The interventions mentioned above are restricted to primary therapy rather than secondary interventions following failed treatments (eg, salvage VATS following a failed chest tube drainage). Studies that included only patients who experienced failure of primary therapy will be excluded. There is no restriction on antibiotic or fibrinolytic therapy’s nature/details, such as the type of antibiotic/fibrinolytic, dosage or frequency, compliance level or the treatment setting. No restriction is applied on the presented outcomes. Studies will be excluded if they did not have any patients below 18 years of age, or were limited to the following populations: chronic lung diseases (including cystic fibrosis and ciliary dyskinesia), pre-existing cardiac or neurological disease, immunodeficiency, malignant effusions, post-cancer chemotherapy or children receiving home mechanical ventilation. If a trial included eligible patients under 18 years of age as well as adults, results would be included if the data for the eligible age group were presented separately.

Crowdsourcing of study selection

Citation screening will be completed on InsightScope, a platform designed for crowdsourcing systematic reviews.28 A recruitment email will be sent out to registered crowd members and disseminated through paediatric interest groups, research interest groups, undergraduate societies across Canada and the Cochrane task exchange platform. The crowd is mostly comprised of students with post-secondary training (undergraduate/medical/graduate students).29 30

Two of the expert reviewers will screen 10% of citations. A draft of screening criteria is prepared as part of this protocol (online supplemental file 3). Screening criteria will be reviewed and amended if there is a disagreement between the two experts. From this set of citations, a qualification set of randomly selected 50 citations (containing at least five eligible ones) will be used as the reference standard to which the crowd members are compared. Crowd members will need to demonstrate acceptable performance with citation screening on the qualification set (sensitivity ≥80% and specificity ≥70%). Reviewers with sensitivity between 80% and 90% will receive further training before participating in the full review.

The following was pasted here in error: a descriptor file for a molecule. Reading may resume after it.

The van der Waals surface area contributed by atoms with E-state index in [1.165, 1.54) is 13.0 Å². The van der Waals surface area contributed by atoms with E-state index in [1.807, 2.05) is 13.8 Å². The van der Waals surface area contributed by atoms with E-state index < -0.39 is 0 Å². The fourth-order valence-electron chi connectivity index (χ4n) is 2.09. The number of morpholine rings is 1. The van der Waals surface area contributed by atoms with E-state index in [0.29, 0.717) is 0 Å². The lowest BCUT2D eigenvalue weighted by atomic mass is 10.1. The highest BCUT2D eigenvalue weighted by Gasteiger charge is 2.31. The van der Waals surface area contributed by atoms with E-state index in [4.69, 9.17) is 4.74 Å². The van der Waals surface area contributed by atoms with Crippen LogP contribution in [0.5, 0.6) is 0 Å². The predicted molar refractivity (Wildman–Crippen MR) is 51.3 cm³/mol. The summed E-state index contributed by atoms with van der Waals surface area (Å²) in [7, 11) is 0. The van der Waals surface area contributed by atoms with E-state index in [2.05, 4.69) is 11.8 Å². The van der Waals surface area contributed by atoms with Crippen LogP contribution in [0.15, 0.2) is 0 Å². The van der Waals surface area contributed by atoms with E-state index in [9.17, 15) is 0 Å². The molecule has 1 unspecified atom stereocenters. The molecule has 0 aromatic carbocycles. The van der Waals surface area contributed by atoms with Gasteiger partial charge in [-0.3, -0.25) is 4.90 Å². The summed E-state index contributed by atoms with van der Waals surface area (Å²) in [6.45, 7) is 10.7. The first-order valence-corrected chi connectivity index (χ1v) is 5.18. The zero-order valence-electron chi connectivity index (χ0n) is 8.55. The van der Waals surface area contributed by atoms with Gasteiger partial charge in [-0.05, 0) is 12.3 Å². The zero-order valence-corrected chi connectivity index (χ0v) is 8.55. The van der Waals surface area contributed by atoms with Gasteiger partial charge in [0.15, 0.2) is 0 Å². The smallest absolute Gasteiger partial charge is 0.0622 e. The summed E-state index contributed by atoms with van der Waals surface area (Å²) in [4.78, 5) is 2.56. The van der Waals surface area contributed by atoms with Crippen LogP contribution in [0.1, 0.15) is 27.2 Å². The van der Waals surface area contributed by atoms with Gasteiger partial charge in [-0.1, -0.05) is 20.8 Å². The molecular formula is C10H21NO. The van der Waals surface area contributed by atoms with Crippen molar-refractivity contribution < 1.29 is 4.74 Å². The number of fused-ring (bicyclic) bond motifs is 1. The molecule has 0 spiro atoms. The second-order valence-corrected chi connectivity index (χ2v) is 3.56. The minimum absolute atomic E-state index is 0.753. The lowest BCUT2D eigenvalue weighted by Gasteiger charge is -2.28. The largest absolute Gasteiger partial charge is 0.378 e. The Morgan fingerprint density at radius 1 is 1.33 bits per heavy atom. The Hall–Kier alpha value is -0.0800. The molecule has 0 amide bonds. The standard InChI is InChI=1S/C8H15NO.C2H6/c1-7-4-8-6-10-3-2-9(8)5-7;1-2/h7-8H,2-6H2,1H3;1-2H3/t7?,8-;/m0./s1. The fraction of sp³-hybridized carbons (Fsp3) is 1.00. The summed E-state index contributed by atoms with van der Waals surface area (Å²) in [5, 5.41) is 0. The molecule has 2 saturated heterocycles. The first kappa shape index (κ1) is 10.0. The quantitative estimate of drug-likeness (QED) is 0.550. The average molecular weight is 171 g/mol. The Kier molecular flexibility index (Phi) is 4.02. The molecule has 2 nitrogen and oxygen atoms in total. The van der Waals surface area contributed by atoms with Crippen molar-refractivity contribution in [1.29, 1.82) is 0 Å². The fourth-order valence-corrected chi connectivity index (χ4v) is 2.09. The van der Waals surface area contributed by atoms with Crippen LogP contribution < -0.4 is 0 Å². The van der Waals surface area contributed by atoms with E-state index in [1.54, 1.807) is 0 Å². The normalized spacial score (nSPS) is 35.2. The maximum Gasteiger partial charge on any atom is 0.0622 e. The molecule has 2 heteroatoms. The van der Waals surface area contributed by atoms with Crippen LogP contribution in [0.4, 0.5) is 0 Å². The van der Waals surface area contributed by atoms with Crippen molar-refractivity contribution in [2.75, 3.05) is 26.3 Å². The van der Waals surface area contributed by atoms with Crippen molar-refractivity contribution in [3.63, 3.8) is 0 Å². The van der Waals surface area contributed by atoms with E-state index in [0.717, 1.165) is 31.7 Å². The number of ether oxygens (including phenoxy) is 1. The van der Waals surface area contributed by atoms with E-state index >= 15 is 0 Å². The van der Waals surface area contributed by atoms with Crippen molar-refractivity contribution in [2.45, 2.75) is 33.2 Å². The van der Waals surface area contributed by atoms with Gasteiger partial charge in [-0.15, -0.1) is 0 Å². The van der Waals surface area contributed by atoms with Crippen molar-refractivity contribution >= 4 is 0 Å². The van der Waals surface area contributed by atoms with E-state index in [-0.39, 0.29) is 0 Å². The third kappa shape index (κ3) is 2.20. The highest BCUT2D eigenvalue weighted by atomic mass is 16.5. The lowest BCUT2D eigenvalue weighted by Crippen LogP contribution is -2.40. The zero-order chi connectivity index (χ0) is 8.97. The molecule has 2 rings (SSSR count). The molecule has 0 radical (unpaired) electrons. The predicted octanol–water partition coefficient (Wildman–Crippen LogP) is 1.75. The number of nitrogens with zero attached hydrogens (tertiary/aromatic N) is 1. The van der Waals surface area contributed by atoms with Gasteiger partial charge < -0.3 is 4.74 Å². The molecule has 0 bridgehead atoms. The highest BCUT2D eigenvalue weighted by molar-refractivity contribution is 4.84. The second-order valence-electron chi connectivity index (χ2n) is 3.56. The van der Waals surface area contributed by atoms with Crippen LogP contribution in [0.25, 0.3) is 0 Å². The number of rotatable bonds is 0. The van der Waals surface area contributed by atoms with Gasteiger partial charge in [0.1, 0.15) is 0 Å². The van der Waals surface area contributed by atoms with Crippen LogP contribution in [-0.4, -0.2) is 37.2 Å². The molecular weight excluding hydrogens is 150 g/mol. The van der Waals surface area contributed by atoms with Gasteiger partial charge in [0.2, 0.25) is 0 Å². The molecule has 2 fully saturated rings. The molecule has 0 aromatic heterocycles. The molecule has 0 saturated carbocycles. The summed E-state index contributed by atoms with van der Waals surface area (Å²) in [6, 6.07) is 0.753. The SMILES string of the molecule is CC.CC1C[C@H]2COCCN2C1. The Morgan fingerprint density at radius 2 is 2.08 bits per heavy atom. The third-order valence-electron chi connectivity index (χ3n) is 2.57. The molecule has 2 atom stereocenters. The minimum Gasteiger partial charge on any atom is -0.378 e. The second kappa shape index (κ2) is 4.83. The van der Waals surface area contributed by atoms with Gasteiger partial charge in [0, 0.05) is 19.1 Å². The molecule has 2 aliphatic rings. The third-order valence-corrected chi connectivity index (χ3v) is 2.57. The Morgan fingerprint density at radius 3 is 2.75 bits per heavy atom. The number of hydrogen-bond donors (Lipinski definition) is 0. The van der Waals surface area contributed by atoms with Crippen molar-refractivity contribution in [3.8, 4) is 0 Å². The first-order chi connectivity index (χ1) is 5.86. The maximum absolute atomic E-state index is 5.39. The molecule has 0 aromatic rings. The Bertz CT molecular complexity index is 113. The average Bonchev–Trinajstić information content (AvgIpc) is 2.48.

To improve sensitivity, each abstract will be screened independently in triplicate, with an expert resolving conflicts.30 At the full-text stage, the crowd will upload the full-text articles and screen the full citations similarly. The final list of retained citations by the crowd will be screened by an expert to confirm eligibility.

Data extraction

A draft data extraction form was prepared as part of this protocol (online supplemental file 4). This will be piloted by two independent experts on five eligible citations. Conflicts will be discussed and the crowd will use a refined extraction form. Data will be extracted independently by two crowd members and verified by one of the expert investigators. The extraction form includes the following: (1) study identification; (2) methodological characteristics and (3) risk of bias assessment (as detailed below). The following data are to be collected separately for patients who received one of the four treatment arms: (1) description of the population; (2) completed investigations; (3) treatment course (details on antibiotic management as well as the intervention of interest) and (4) outcomes (as detailed below).

Corresponding authors of eligible studies will be contacted to obtain any missing data and confirm whether they are aware of any additional published or ongoing trials.

Outcomes

The primary outcome of the study is the LOS. Secondary outcomes defined ad hoc are (1) periprocedural complications and (2) need for re-intervention. If a study presented other outcomes, these will be assessed in an exploratory analysis. For periprocedural complications, we will include pain, bleeding, secondary infections or any other treatment-related adverse events reported by the investigative teams.

Risk of bias assessment

To assess the risk of bias, we will use the revised Cochrane risk of bias tool for randomised trials.31 Each citation will be independently assessed by two crowd members and conflicts resolved by an expert investigator.

Network meta-analysis

The five treatment arms described above will be compared in an NMA. We will evaluate all eligible RCTs involving any head-to-head comparisons. We will not differentiate based on the type of fibrinolytic. If a sufficient number of trials compared different types of fibrinolytics, this will be explored further in a secondary analysis. A network diagram will be generated and modelled within a frequentist NMA design. A random-effects model will be implemented to account for potential heterogeneity between study populations. A mean difference will be used in the meta-analysis for combining continuous data such as LOS, and OR will be used for binary outcomes such as incidence of periprocedural complications and need for re-intervention. If there are no multiarm trials, we will use meta-regression to synthesise direct and indirect evidence. In the case of multiarm trials, we will use the approach of multivariate meta-analysis. We will estimate rankings of interventions using ranking probability, calculated based on the joint distribution of relative efficacy estimates.